An Intriguing Group Show Explores the Ethnic Identities of India’s Diaspora Artists
I like Barcelona, though, and I hope to return frequently. Lovely women, good food and drink, the beach, the town, the landscape. (F. N. Souza, Letter to Victor Musgrave, Barcelona, 1958, p. 1)
Souza's landscapes from the 1950s underscored what the artist perceived to be the hypocritical and intimidating forces of society, typically rendered using a dark and somber palette. In comparison, Sa Penya Ibiza is a remarkably, liberated work rendered in shimmering, sun-drenched lucidity. Painted during a joyous sojourn, daubs of white impasto punctuated with pastel reflections, conjure waves of heat and radiant light bouncing off the white washed walls. As noted by Edwin Mullins just a few years later, in comparing Souza to Spain's most famous modernist: "Like Picasso he is restlessly inventive, and the subtlety of his art is at times masked by the sheer vigour of his brushwork." (E. Mullins, Souza, London, 1962, p. 39)
Signature: signed and dated 'Souza 59' (upper right); signed, titled and dated 'F.N. SOUZA / SA PENYA IBIZA / 1959' (on the reverse)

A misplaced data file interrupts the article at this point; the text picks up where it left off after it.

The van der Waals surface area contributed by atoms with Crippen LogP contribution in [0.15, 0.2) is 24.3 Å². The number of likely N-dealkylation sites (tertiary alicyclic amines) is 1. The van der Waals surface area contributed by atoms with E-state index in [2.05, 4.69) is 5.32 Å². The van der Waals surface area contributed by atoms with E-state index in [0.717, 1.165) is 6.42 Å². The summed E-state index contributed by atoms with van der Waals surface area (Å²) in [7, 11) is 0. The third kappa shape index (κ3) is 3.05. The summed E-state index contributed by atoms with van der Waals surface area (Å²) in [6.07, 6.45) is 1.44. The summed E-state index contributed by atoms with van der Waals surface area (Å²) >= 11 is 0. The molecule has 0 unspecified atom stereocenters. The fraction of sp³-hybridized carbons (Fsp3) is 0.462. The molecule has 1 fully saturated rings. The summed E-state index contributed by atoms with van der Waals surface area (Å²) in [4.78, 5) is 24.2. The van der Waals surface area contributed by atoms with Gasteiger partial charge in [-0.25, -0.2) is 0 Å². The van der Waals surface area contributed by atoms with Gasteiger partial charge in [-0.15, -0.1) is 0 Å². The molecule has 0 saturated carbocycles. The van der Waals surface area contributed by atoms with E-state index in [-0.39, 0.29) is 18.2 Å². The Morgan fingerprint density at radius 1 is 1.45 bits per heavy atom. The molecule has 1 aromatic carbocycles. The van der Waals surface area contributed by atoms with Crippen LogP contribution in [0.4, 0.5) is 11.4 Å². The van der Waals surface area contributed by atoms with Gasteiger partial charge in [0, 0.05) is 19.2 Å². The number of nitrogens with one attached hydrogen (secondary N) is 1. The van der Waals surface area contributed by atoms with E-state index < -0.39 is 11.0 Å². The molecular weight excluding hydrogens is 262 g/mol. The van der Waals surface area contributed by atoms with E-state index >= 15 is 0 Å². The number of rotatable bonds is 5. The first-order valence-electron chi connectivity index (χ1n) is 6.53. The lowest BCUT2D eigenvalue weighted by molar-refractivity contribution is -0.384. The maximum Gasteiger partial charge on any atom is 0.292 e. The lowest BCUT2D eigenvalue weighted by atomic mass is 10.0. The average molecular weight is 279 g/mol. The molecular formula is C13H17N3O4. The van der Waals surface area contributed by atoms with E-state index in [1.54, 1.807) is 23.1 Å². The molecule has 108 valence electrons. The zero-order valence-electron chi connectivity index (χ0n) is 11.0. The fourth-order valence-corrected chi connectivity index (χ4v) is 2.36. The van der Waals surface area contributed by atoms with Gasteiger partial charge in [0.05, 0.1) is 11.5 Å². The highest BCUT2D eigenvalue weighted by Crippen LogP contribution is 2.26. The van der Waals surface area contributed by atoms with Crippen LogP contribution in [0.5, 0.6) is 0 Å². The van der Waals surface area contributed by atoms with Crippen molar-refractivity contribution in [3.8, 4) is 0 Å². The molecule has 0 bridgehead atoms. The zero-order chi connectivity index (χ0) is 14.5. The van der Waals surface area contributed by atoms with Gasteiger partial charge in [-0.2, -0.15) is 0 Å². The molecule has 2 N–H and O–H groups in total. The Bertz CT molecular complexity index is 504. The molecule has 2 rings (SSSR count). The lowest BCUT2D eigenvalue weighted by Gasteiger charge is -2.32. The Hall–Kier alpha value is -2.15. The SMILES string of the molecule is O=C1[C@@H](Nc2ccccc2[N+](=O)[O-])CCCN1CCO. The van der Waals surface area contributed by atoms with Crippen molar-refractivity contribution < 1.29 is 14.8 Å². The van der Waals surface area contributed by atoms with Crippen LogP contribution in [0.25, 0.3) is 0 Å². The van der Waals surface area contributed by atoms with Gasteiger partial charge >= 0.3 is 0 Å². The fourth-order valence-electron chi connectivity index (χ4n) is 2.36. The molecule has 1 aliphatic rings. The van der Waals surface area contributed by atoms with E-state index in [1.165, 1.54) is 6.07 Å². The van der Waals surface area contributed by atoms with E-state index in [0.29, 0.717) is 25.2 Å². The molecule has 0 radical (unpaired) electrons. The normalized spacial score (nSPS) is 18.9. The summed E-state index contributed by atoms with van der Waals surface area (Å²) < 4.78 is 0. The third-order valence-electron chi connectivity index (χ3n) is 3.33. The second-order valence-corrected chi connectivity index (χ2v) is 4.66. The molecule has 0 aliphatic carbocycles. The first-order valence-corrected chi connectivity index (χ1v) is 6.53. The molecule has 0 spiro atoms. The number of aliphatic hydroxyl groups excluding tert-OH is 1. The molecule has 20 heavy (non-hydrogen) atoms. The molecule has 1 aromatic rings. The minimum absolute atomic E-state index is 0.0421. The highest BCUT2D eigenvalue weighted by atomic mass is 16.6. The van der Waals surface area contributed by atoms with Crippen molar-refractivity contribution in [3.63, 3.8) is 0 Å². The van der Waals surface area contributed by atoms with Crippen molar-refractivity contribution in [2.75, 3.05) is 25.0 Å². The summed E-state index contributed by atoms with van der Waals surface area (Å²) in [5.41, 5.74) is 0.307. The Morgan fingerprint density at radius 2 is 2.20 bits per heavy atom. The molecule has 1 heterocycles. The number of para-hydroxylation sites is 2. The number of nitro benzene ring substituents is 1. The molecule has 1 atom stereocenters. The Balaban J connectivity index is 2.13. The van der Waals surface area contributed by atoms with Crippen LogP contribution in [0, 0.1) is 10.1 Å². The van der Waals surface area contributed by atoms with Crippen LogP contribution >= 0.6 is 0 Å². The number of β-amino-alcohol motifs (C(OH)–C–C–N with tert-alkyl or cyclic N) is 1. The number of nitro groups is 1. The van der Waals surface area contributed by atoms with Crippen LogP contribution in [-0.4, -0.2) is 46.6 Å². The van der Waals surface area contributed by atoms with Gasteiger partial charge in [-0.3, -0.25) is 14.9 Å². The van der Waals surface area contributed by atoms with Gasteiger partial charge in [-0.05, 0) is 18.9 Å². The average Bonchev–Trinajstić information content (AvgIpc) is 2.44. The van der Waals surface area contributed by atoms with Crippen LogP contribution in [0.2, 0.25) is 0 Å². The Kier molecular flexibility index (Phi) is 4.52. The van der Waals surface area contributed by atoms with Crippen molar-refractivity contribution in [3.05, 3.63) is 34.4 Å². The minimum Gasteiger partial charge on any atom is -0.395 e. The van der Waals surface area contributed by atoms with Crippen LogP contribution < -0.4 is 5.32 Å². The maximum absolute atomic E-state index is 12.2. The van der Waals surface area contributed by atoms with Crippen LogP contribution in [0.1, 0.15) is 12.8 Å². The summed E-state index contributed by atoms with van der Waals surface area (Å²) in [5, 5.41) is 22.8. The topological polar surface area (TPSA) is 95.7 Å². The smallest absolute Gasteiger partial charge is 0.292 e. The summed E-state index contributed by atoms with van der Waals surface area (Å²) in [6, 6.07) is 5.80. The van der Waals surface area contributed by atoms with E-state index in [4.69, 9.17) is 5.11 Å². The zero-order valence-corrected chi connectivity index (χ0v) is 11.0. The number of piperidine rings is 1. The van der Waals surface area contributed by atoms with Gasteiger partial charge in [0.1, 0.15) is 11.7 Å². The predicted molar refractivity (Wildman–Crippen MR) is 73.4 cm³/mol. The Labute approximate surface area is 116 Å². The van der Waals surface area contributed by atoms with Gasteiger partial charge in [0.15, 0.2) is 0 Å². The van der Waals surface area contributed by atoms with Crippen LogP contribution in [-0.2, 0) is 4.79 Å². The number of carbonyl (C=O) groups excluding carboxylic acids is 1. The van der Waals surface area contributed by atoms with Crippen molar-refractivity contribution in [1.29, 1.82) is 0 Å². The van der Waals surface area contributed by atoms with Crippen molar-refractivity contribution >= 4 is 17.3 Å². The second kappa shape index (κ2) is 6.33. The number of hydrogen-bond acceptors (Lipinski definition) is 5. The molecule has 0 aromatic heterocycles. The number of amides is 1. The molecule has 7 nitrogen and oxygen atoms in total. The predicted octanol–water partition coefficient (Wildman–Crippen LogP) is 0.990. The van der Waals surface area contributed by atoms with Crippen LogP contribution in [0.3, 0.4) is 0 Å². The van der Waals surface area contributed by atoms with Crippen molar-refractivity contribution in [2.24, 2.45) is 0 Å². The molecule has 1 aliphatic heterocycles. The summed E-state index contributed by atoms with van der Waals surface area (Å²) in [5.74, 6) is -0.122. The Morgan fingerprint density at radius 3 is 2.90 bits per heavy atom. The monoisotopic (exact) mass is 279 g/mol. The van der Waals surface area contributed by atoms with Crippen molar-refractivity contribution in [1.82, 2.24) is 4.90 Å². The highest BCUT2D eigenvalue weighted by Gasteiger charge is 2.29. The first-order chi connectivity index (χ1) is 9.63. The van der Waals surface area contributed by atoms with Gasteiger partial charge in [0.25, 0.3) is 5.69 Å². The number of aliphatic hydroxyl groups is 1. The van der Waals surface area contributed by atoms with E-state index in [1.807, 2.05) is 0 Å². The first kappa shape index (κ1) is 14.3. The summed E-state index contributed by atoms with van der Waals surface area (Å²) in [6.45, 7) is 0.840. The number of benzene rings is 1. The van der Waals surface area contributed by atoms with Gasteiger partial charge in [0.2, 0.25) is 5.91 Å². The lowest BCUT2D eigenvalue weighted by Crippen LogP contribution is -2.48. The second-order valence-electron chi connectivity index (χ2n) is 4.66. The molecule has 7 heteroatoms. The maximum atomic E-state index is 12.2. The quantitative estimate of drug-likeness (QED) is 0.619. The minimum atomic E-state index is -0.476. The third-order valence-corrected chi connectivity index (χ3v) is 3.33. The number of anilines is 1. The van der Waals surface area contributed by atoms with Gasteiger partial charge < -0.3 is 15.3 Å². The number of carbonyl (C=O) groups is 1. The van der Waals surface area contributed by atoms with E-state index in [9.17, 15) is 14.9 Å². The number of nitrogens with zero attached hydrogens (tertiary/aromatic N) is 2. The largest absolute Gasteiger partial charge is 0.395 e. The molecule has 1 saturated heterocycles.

Francis Newton Souza was one of the first painters to achieve international recognition from a newly independent India, as well as a leading figure of its avant-garde movement. As a result of his time spent abroad, Souza’s style drew heavily from Expressionism and Art Brut. Often referred to as the “Indian Picasso”, Souza became known for his aggressive lines and thick application of color. He was fascinated with images of the sacred and the profane, and the boundary that divided them; his favorite subjects included the human figure, frequently depicted engaging in erotic acts and organized rituals of religion. Souza was also responsible for co-founding the Bombay Progressive Artists’ Group in 1947, which sought to encourage artists to depict Indian subject matter with Western Modernist styles.